SEDALAC in Constipation and Hepatic Encephalopathy

Definition of constipation:
Constipation is defined as having a bowel movement fewer than three times per week. With constipation; stools are usually hard, dry, small in size, and difficult to eliminate.
Some people who are constipated find it painful to have a bowel movement and often experience straining, bloating, and the sensation of a full bowel.
Some people think they are constipated if they do not have a bowel movement every day. However, normal stool elimination may be three times a day or three times a week, depending on the person.
Constipation is a symptom, not a disease. Almost everyone experiences constipation at some point in their life, and a poor diet typically is the cause. Most constipation is temporary and not serious.

Who gets constipated?
  • Constipated persons most often are women and adults ages 65 and older.
  • Pregnant women may have constipation, and it is a common problem following childbirth or surgery.

Self-treatment of constipation with over–the–counter (OTC) laxatives is by far the most common aid.

What causes constipation?
To understand constipation, it helps to know how the colon, or large intestine, works:
As food moves through the colon, the colon absorbs water from the food while it forms waste products, or stool.
Muscle contractions in the colon then push the stool toward the rectum. By the time stool reaches the rectum it is solid, because most of the water has been absorbed.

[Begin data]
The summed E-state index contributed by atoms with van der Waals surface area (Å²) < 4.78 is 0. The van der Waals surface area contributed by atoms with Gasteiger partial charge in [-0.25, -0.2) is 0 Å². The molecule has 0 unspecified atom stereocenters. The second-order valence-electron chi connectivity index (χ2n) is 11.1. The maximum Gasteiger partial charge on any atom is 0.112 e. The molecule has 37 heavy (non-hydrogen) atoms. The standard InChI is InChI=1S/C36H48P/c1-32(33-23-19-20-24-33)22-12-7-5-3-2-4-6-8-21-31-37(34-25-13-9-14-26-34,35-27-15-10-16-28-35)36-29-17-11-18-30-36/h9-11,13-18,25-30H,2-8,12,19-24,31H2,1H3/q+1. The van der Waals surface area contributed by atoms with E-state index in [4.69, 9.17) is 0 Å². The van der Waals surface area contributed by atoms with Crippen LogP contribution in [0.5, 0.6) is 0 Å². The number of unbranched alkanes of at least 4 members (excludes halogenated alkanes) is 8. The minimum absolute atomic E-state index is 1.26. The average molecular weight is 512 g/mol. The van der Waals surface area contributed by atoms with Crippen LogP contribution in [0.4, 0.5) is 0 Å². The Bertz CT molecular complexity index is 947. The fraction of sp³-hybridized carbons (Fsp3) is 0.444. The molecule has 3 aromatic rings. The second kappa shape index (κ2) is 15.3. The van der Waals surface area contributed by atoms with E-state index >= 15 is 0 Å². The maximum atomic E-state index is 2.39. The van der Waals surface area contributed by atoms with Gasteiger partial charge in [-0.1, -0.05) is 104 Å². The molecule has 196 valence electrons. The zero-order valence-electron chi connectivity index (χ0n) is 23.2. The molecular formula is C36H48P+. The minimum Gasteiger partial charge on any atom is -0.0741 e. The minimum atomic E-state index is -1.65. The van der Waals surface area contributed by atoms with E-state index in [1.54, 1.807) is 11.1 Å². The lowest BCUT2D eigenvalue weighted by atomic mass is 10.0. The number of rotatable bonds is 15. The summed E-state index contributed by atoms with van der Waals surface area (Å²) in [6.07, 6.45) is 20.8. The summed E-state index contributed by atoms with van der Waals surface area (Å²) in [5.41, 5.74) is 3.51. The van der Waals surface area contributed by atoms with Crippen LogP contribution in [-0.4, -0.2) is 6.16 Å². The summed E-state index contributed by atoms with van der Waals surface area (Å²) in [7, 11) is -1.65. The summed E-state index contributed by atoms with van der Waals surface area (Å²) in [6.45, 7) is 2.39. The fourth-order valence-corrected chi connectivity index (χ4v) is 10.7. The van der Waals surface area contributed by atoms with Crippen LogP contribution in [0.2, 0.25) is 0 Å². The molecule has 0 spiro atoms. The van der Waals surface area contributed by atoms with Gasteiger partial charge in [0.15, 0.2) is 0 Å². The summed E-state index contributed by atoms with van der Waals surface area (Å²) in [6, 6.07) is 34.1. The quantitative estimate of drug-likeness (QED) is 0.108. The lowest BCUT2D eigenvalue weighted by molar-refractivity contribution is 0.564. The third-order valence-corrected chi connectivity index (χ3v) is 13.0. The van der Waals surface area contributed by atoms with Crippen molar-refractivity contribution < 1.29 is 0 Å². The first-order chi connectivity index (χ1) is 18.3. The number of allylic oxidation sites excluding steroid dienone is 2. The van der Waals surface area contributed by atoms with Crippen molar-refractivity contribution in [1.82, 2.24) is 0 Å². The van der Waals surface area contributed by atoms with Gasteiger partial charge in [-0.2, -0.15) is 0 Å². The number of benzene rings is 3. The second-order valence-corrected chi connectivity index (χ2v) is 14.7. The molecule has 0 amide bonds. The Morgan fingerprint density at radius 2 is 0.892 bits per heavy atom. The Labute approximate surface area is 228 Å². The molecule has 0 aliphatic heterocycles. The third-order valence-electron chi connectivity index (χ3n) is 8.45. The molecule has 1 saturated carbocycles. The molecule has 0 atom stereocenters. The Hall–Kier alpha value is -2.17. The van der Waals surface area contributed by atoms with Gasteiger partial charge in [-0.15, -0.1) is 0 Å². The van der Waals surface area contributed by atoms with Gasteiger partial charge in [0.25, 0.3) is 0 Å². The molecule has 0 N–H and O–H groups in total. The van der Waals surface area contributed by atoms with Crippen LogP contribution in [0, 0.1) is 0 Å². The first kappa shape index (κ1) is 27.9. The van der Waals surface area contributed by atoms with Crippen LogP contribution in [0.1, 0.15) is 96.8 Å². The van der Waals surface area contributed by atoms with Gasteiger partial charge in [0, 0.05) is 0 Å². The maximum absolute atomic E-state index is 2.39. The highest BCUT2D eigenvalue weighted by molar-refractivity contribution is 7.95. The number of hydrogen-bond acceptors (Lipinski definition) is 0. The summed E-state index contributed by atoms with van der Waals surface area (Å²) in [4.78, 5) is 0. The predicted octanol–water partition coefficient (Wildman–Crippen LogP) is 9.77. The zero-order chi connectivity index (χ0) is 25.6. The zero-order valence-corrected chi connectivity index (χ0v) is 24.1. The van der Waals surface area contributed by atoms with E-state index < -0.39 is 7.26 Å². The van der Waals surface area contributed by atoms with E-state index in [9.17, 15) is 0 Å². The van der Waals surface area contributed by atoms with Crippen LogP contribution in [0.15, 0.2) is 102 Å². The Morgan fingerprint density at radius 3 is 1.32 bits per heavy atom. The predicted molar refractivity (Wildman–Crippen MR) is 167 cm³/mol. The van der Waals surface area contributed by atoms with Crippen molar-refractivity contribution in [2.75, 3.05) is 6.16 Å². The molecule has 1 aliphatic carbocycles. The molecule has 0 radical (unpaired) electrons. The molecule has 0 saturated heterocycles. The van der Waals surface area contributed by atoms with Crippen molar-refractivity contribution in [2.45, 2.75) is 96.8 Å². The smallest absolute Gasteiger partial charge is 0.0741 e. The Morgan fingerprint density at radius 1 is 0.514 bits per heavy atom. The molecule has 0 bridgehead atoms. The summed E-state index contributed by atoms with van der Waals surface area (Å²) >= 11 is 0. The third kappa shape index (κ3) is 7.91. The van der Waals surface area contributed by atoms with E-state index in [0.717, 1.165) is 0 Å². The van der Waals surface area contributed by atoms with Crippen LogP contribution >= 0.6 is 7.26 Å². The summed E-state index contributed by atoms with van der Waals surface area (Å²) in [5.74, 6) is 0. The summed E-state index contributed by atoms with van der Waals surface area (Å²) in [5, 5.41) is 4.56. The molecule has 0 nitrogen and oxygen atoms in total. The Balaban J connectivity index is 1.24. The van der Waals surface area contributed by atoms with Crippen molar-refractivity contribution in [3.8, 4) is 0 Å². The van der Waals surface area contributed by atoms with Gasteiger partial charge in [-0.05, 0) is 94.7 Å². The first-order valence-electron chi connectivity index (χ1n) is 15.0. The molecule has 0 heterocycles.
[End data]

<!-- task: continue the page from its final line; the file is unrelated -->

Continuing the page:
Constipation occurs when the colon absorbs too much water or if the colon's muscle contractions are slow or sluggish, causing the stool to move through the colon too slowly. As a result, stools can become hard and dry.

Common causes of constipation are:
  • Not enough fiber in the diet
  • Lack of physical activity (especially in the elderly)
  • Medications
  • Milk
  • Irritable bowel syndrome
  • Changes in life or routine such as pregnancy, aging, and travel
  • Abuse of laxatives
  • Ignoring the urge to have a bowel movement
  • Dehydration
  • Specific diseases or conditions, such as stroke (most common)
  • Problems with the colon and rectum
  • Problems with intestinal function (chronic idiopathic constipation)

Not Enough Fiber in the Diet:
People who eat a high-fiber diet are less likely to become constipated. The most common causes of constipation are a diet low in fiber or a diet high in fats, such as cheese, eggs, and meats.

The both soluble and insoluble fiber; is the part of fruits, vegetables, and grains that the body cannot digest:
  • Soluble fiber dissolves easily in water and takes on a soft, gel-like texture in the intestines.
  • Insoluble fiber passes through the intestines almost unchanged.
  • The bulk and soft texture of fiber help prevent hard, dry stools that are difficult to pass.

in old people; a low-fiber diet also plays a key role to cause constipation, because they usually lose interest in eating and choose foods that are quick to make or buy of which are usually low in fiber. Also, difficulties with chewing or swallowing may cause older people to eat soft foods that are processed and low in fiber.

Not Enough Liquids: